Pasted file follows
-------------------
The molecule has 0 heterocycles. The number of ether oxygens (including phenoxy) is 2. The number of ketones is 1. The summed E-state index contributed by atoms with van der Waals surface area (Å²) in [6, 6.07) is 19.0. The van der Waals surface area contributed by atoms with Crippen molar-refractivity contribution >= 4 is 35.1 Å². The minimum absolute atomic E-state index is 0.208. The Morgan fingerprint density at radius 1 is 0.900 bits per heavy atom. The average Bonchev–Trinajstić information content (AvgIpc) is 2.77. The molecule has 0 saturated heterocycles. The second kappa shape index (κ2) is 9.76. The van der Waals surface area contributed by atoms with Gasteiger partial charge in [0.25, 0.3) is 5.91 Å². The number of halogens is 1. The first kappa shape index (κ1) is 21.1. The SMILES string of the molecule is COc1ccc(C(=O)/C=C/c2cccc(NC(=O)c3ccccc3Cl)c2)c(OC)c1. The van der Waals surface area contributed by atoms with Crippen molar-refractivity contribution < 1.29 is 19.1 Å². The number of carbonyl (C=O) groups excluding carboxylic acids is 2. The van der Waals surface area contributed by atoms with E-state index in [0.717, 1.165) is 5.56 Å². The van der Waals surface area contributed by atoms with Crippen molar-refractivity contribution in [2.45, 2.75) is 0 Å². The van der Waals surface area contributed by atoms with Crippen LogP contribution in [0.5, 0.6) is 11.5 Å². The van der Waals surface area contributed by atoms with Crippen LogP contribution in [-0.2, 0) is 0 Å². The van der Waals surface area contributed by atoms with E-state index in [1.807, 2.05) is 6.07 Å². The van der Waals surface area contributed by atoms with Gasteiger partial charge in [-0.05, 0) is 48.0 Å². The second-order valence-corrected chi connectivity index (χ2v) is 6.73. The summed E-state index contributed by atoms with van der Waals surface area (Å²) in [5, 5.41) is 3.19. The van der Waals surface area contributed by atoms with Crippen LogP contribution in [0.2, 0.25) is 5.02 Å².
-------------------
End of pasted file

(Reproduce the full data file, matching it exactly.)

The molecule has 0 heterocycles. The number of ether oxygens (including phenoxy) is 2. The number of ketones is 1. The summed E-state index contributed by atoms with van der Waals surface area (Å²) in [6, 6.07) is 19.0. The van der Waals surface area contributed by atoms with Crippen molar-refractivity contribution >= 4 is 35.1 Å². The minimum absolute atomic E-state index is 0.208. The Morgan fingerprint density at radius 1 is 0.900 bits per heavy atom. The average Bonchev–Trinajstić information content (AvgIpc) is 2.77. The molecule has 0 saturated heterocycles. The second kappa shape index (κ2) is 9.76. The van der Waals surface area contributed by atoms with Gasteiger partial charge in [0.25, 0.3) is 5.91 Å². The number of halogens is 1. The first kappa shape index (κ1) is 21.1. The SMILES string of the molecule is COc1ccc(C(=O)/C=C/c2cccc(NC(=O)c3ccccc3Cl)c2)c(OC)c1. The van der Waals surface area contributed by atoms with Crippen molar-refractivity contribution < 1.29 is 19.1 Å². The number of carbonyl (C=O) groups excluding carboxylic acids is 2. The van der Waals surface area contributed by atoms with E-state index in [0.717, 1.165) is 5.56 Å². The van der Waals surface area contributed by atoms with Crippen molar-refractivity contribution in [2.45, 2.75) is 0 Å². The van der Waals surface area contributed by atoms with Crippen LogP contribution in [0.5, 0.6) is 11.5 Å². The van der Waals surface area contributed by atoms with Crippen LogP contribution in [-0.2, 0) is 0 Å². The van der Waals surface area contributed by atoms with E-state index in [1.807, 2.05) is 6.07 Å². The van der Waals surface area contributed by atoms with Gasteiger partial charge in [-0.05, 0) is 48.0 Å². The second-order valence-corrected chi connectivity index (χ2v) is 6.73. The summed E-state index contributed by atoms with van der Waals surface area (Å²) in [5, 5.41) is 3.19. The van der Waals surface area contributed by atoms with Crippen LogP contribution in [0.2, 0.25) is 5.02 Å².